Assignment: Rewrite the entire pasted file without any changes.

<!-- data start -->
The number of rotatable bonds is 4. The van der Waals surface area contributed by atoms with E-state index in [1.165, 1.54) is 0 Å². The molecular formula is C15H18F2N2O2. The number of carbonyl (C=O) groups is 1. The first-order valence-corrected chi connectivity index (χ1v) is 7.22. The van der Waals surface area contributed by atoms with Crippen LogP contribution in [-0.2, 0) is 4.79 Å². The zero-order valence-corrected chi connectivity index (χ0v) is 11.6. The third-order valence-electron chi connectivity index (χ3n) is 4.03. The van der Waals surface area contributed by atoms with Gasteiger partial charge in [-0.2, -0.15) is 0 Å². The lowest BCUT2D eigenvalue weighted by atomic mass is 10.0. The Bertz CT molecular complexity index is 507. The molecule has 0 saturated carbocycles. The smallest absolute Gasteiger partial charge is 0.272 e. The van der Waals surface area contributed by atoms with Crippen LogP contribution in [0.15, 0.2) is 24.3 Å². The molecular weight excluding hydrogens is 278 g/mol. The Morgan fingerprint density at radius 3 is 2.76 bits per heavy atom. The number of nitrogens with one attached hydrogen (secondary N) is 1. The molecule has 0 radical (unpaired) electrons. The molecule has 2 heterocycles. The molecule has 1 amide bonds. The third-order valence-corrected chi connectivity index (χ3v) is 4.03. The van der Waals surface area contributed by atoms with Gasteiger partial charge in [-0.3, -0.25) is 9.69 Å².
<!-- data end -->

The number of rotatable bonds is 4. The van der Waals surface area contributed by atoms with E-state index in [1.165, 1.54) is 0 Å². The molecular formula is C15H18F2N2O2. The number of carbonyl (C=O) groups is 1. The first-order valence-corrected chi connectivity index (χ1v) is 7.22. The van der Waals surface area contributed by atoms with Crippen LogP contribution in [-0.2, 0) is 4.79 Å². The zero-order valence-corrected chi connectivity index (χ0v) is 11.6. The third-order valence-electron chi connectivity index (χ3n) is 4.03. The van der Waals surface area contributed by atoms with Gasteiger partial charge in [-0.2, -0.15) is 0 Å². The lowest BCUT2D eigenvalue weighted by atomic mass is 10.0. The Bertz CT molecular complexity index is 507. The molecule has 0 saturated carbocycles. The smallest absolute Gasteiger partial charge is 0.272 e. The van der Waals surface area contributed by atoms with Crippen LogP contribution in [0.15, 0.2) is 24.3 Å². The molecular weight excluding hydrogens is 278 g/mol. The Morgan fingerprint density at radius 3 is 2.76 bits per heavy atom. The number of nitrogens with one attached hydrogen (secondary N) is 1. The molecule has 0 radical (unpaired) electrons. The molecule has 2 heterocycles. The molecule has 1 amide bonds. The third-order valence-corrected chi connectivity index (χ3v) is 4.03. The van der Waals surface area contributed by atoms with Gasteiger partial charge in [-0.3, -0.25) is 9.69 Å².